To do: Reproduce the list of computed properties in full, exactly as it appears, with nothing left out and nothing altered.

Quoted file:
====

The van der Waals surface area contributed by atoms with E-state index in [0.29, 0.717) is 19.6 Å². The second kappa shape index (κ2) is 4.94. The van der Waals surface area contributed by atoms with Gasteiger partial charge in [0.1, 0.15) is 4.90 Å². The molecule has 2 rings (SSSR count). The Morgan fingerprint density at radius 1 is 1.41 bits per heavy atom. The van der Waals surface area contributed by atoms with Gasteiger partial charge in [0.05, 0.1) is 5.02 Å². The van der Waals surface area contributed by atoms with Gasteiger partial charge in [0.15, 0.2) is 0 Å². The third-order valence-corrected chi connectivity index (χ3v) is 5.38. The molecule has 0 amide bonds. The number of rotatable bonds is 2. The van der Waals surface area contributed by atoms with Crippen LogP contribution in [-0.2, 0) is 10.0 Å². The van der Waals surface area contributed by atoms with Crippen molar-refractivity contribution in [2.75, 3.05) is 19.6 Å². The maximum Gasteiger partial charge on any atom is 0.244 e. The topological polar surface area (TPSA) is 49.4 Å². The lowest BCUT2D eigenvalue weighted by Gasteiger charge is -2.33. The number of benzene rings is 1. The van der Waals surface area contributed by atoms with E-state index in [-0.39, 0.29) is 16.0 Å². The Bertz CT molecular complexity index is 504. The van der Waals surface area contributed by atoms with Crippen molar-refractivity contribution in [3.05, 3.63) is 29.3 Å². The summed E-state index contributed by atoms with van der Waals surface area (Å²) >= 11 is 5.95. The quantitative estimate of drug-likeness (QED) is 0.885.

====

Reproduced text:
The van der Waals surface area contributed by atoms with E-state index in [0.29, 0.717) is 19.6 Å². The second kappa shape index (κ2) is 4.94. The van der Waals surface area contributed by atoms with Gasteiger partial charge in [0.1, 0.15) is 4.90 Å². The molecule has 2 rings (SSSR count). The Morgan fingerprint density at radius 1 is 1.41 bits per heavy atom. The van der Waals surface area contributed by atoms with Gasteiger partial charge in [0.05, 0.1) is 5.02 Å². The van der Waals surface area contributed by atoms with Gasteiger partial charge in [0.15, 0.2) is 0 Å². The third-order valence-corrected chi connectivity index (χ3v) is 5.38. The molecule has 0 amide bonds. The number of rotatable bonds is 2. The van der Waals surface area contributed by atoms with Crippen LogP contribution in [-0.2, 0) is 10.0 Å². The van der Waals surface area contributed by atoms with Crippen molar-refractivity contribution in [2.75, 3.05) is 19.6 Å². The maximum Gasteiger partial charge on any atom is 0.244 e. The topological polar surface area (TPSA) is 49.4 Å². The lowest BCUT2D eigenvalue weighted by Gasteiger charge is -2.33. The number of benzene rings is 1. The van der Waals surface area contributed by atoms with E-state index in [-0.39, 0.29) is 16.0 Å². The Bertz CT molecular complexity index is 504. The van der Waals surface area contributed by atoms with Crippen molar-refractivity contribution in [3.05, 3.63) is 29.3 Å². The summed E-state index contributed by atoms with van der Waals surface area (Å²) >= 11 is 5.95. The quantitative estimate of drug-likeness (QED) is 0.885.